In Part I, I address decision-making. How should risk to human life be included in the jurisprudence of corporate decision-making? In terms of finance, how should corporations make net present value decisions when risk to human life is a factor? In terms of law, is there a case for exceptions to the business judgment rule based on risk to human life? Second, in Part II, I address oversight. How should risk to human life be included in the jurisprudence of oversight? In terms of finance, how should corporations approach risk management when human life is a factor? In terms of ...


Financing The Benefit Corporation, Dana Brakman Reiser, Steven A. Dean 2017 Seattle University School of Law

Financing The Benefit Corporation, Dana Brakman Reiser, Steven A. Dean

Seattle University Law Review

The hybrid organizational forms designed with social enterprises in mind have proven to be hothouse flowers. Flourishing in state legislatures, even those with the most distinguished pedigrees—such as Delaware’s public benefit corporation—have so far failed to thrive in the marketplace. Fortunately, hybrid financial instruments offer a source of strength and stability that can help social enterprise to take root. This Article examines the valuable role that financial instruments can play in providing social enterprises with the capital they need to grow. Debt with equity features and equity with debt characteristics constitute the lion’s share of such ...


Saving Investors From Themselves: How Stockholder Primacy Harms Everyone, Frederick H. Alexander 2017 Seattle University School of Law

Saving Investors From Themselves: How Stockholder Primacy Harms Everyone, Frederick H. Alexander

Seattle University Law Review

We face many tough issues including poverty, climate change, social and economic inequality, the cost and quality of education and healthcare, stagnant wages, financial market instability, disease, and food security. Despite the existential threat that these concerns may raise, there is no consensus on whether or how to address them through regulation, taxation, or other government policy tools. Private enterprise, however, has tremendous potential to address these issues through technology, wages, supply chain maintenance, green operations, efficient delivery of goods and services, and a myriad of other outputs and outcomes. In the U.S., the potential of the private sector ...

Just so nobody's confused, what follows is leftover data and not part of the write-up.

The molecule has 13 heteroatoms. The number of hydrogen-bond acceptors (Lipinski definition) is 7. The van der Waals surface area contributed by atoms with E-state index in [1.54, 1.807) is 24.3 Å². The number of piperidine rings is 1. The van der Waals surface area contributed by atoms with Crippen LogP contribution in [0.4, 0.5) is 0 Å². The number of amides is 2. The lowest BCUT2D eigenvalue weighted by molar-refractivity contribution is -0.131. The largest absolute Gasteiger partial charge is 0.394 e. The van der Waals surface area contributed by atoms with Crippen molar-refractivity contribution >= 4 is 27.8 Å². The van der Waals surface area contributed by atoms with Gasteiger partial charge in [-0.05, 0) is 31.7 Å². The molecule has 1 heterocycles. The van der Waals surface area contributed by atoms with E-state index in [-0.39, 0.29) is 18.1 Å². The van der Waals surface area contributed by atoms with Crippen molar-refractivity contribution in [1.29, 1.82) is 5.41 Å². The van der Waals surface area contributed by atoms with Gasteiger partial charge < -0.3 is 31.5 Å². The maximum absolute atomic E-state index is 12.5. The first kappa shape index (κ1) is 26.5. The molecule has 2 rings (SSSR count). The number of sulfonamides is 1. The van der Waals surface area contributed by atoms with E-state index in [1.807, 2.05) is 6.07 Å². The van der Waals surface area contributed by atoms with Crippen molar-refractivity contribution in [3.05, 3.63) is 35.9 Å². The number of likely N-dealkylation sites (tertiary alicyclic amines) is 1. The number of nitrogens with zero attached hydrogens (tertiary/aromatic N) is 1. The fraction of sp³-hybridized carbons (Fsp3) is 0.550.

Social Enterprise And Investment Professionals: Sacrificing Financial Interests?, J. Haskell Murray 2017 Seattle University School of Law

Social Enterprise And Investment Professionals: Sacrificing Financial Interests?, J. Haskell Murray

Seattle University Law Review

Over the past decade, more than three dozen jurisdictions in the United States passed some form of social enterprise legislation. Social enterprise statutes allow for the formation of for-profit entities that expressly require directors to consider the interests of corporate constituents beyond merely shareholders. Proponents of these social enterprise statutes argue that such statutes are needed because traditional corporate law prevents sacrificing the financial interests of shareholders in the interest of a broader social good, or in the interest of other stakeholders. Recently, social enterprises have started exploring public markets and showing up on the radar of investment professionals, including ...


Benefit Corporations And Public Markets: First Experiments And Next Steps, Brett H. McDonnell 2017 Seattle University School of Law

Benefit Corporations And Public Markets: First Experiments And Next Steps, Brett H. Mcdonnell

Seattle University Law Review